FEATURE — Who or what in your life inspires gratitude? You can probably tick off a host of answers: the music of your child’s laughter; an unexpected smile; a kind word of encouragement from a stranger; a Southern Utah sunset’s fierce beauty. We’re all blessed in abundant ways.
As we slide into the holiday season, it is once again time to call to mind the multitude of reasons to give thanks, from the mundane to the magnificent. Turns out, there are ample reasons to do so. A tsunami of research suggests that being grateful is actually good for you, physically, mentally, emotionally and spiritually.
According to those in the know at the Mayo Clinic, studies have shown that “feeling thankful can improve sleep, mood and immunity. Gratitude can decrease depression, anxiety, difficulties with chronic pain and risk of disease.”
So convincing is the research into the benefits of being thankful that the Mayo Clinic actually hosts a free, online, self-guided “Practice Gratitude” program. Participants think about what makes them feel grateful and journal it daily with the goal of exercising and strengthening the gratitude “muscle,” much as one might pump up biceps and quads at the gym.
Too “woo-woo” for you? There’s science to back it up. Positive gestures benefit you by releasing oxytocin, a hormone produced in the hypothalamus and blasted into the bloodstream by the pituitary gland. In the same way that endorphins and serotonin are mood-boosters, oxytocin promotes a sense of positivity. And can’t we all use more of that?
University of California, Los Angeles research teams have drawn similar conclusions about the effects of gratitude on physical and mental health. Responses from more than 25,000 people linked higher levels of gratitude with lower levels of depression. It also showed that keeping the type of gratitude journal recommended by the Mayo Clinic causes “a significant drop in diastolic blood pressure – the force your heart exerts between beats.”
Just entertaining grateful thoughts (even if you don’t put pen to paper), the UCLA researchers added, is also heart-healthy, as your breathing tends to slow down and syncs with your ticker when you ponder the positive.
Harvard Health Publishing offers these tips for cultivating gratitude:
Write a thank-you note. Write a thank-you letter or email expressing your enjoyment of and appreciation for someone’s impact on your life. Send it, or better yet, deliver and read it in person, if possible. Make a habit of sending at least one gratitude letter a month.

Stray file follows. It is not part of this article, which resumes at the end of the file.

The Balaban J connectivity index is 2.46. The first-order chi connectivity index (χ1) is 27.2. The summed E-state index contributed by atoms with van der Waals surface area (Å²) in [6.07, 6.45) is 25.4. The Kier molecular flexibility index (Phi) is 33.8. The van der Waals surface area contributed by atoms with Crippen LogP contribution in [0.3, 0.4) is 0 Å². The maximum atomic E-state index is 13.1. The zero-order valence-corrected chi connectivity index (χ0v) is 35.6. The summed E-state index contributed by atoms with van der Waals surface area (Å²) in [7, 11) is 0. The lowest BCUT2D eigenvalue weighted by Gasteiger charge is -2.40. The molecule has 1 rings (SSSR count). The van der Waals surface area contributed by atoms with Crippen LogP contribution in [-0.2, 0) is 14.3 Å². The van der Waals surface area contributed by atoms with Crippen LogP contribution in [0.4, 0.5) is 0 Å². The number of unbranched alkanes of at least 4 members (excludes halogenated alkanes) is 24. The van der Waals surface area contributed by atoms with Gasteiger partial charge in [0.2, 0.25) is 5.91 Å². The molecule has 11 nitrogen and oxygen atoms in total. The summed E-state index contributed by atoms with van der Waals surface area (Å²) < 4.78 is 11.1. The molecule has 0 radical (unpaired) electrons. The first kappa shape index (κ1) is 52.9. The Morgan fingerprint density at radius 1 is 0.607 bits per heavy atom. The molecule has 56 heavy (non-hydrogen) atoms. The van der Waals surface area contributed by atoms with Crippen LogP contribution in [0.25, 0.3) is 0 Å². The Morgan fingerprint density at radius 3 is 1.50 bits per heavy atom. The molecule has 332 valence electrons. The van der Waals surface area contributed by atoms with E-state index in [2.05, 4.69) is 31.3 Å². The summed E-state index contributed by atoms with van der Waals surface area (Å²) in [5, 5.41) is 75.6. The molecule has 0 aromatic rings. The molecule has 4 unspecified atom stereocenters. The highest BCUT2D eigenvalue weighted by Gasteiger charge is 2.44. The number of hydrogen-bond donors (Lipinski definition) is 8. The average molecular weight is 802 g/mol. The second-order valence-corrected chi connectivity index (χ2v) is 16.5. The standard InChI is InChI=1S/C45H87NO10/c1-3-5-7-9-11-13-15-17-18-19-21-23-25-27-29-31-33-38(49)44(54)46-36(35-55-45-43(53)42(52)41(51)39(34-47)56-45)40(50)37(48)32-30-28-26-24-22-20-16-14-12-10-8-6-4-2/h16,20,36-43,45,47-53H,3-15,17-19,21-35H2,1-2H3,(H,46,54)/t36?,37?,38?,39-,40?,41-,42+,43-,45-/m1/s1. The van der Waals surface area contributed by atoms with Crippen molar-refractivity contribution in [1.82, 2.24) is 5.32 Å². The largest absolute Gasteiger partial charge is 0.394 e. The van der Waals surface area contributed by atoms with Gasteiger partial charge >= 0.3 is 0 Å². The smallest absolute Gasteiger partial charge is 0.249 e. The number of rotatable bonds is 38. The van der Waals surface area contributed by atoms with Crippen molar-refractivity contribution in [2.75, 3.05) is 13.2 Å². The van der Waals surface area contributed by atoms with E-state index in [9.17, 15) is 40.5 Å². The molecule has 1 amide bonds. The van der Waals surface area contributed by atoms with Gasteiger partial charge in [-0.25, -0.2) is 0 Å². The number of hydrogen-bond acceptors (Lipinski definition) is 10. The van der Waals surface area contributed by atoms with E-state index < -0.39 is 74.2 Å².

Thank someone mentally. No time to write? It may help just to think about someone who has done something nice for you and mentally thank the individual.
Keep a gratitude journal. Make it a habit to write down or share with a loved one your thoughts about the gifts you’ve received each day.
Count your blessings. Pick a time every week to sit down and write about your blessings. As you write, be specific and think about the sensations you felt when something good happened to you.
Pray. If you’re religious, you can use prayer to cultivate gratitude.
Meditate. Mindfulness meditation involves focusing on the present moment without judgment. You can focus on a word or phrase (such as “peace”) or on what you’re grateful for (the warmth of the sun, a pleasant sound).
Dr. Joel Wong, professor of counseling and counseling psychology at Indiana University’s School of Education, devotes much of his time to the study of gratitude and its effects on the human body. In tandem with the delivery of traditional psychotherapy to study groups, his research has included the monitoring of brain activity before and after a subset of participants wrote letters of gratitude to people who had shown them some type of kindness.
His conclusion: “When we compared those who wrote the gratitude letters with those who didn’t, the letter writers showed greater activation in the medial prefrontal cortex when they experienced gratitude in the fMRI scanner. This indicates that simply expressing gratitude may have lasting effects on the brain. Practicing gratitude may help train the brain to be more sensitive to the experience of gratitude down the line, (which) could contribute to improved mental health over time.”
While few of us will have our prefrontal cortexes probed in such a way, Wong has published a list of 100 gratitude prompts that may well rev up your own positive brain waves.
The questions range from micro topics (What are some things in my home that give me a sense of comfort? What do I like about the weather this week?) to macro topics (Who or what changed my life for the better? Which childhood event in my life contributed positively to my current life?) to gratitude “savoring” (What do I enjoy about the food/beverage I eat/drink? What do I appreciate about the view outside of my window?) to interpersonal gratitude (Who do I enjoy hanging out with? Who appreciates me?).
This season is the perfect time to take stock of your life, identify the people and things that bring you joy and feed your soul, and give thanks for each one of them. And don’t forget to tell those people how much they mean to you and how they’ve enriched your life. Even if you’re a couch potato, plan to give your gratitude muscle a daily workout.
You can register for the Mayo Clinic’s “Practice Gratitude” program by clicking here.
Written by MARIANNE HAMILTON.
This article was originally published in the November/December 2023 issue of St. George Health and Wellness magazine.
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